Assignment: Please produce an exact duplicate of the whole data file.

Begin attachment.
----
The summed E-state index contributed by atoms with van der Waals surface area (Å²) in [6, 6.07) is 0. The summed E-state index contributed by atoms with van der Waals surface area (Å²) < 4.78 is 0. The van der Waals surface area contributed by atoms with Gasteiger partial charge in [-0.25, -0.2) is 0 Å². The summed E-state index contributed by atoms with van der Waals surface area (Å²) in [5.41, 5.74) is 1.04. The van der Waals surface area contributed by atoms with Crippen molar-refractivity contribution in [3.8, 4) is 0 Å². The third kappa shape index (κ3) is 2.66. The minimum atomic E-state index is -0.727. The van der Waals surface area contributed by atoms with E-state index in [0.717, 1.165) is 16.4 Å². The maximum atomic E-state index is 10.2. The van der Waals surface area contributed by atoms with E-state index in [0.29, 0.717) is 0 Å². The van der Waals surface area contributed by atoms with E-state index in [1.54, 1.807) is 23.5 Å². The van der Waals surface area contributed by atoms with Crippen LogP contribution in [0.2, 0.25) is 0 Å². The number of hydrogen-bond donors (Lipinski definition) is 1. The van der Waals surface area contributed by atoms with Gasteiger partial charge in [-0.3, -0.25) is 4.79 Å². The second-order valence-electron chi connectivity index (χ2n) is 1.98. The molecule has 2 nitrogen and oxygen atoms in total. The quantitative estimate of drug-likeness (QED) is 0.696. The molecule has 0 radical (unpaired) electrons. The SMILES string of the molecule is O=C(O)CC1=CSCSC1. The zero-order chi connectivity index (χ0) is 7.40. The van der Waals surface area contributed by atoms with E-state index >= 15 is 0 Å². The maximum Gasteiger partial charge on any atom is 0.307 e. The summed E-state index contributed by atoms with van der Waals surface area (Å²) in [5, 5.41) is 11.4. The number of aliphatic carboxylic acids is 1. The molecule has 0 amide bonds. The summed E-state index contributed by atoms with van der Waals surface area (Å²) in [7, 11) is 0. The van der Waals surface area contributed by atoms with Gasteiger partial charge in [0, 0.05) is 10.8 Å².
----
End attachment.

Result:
The summed E-state index contributed by atoms with van der Waals surface area (Å²) in [6, 6.07) is 0. The summed E-state index contributed by atoms with van der Waals surface area (Å²) < 4.78 is 0. The van der Waals surface area contributed by atoms with Gasteiger partial charge in [-0.25, -0.2) is 0 Å². The summed E-state index contributed by atoms with van der Waals surface area (Å²) in [5.41, 5.74) is 1.04. The van der Waals surface area contributed by atoms with Crippen molar-refractivity contribution in [3.8, 4) is 0 Å². The third kappa shape index (κ3) is 2.66. The minimum atomic E-state index is -0.727. The van der Waals surface area contributed by atoms with E-state index in [0.717, 1.165) is 16.4 Å². The maximum atomic E-state index is 10.2. The van der Waals surface area contributed by atoms with E-state index in [0.29, 0.717) is 0 Å². The van der Waals surface area contributed by atoms with E-state index in [1.54, 1.807) is 23.5 Å². The van der Waals surface area contributed by atoms with Crippen LogP contribution in [0.2, 0.25) is 0 Å². The number of hydrogen-bond donors (Lipinski definition) is 1. The van der Waals surface area contributed by atoms with Gasteiger partial charge in [-0.3, -0.25) is 4.79 Å². The second-order valence-electron chi connectivity index (χ2n) is 1.98. The molecule has 2 nitrogen and oxygen atoms in total. The quantitative estimate of drug-likeness (QED) is 0.696. The molecule has 0 radical (unpaired) electrons. The SMILES string of the molecule is O=C(O)CC1=CSCSC1. The zero-order chi connectivity index (χ0) is 7.40. The van der Waals surface area contributed by atoms with E-state index >= 15 is 0 Å². The maximum Gasteiger partial charge on any atom is 0.307 e. The summed E-state index contributed by atoms with van der Waals surface area (Å²) in [5, 5.41) is 11.4. The number of aliphatic carboxylic acids is 1. The molecule has 0 amide bonds. The summed E-state index contributed by atoms with van der Waals surface area (Å²) in [7, 11) is 0. The van der Waals surface area contributed by atoms with Gasteiger partial charge in [0, 0.05) is 10.8 Å².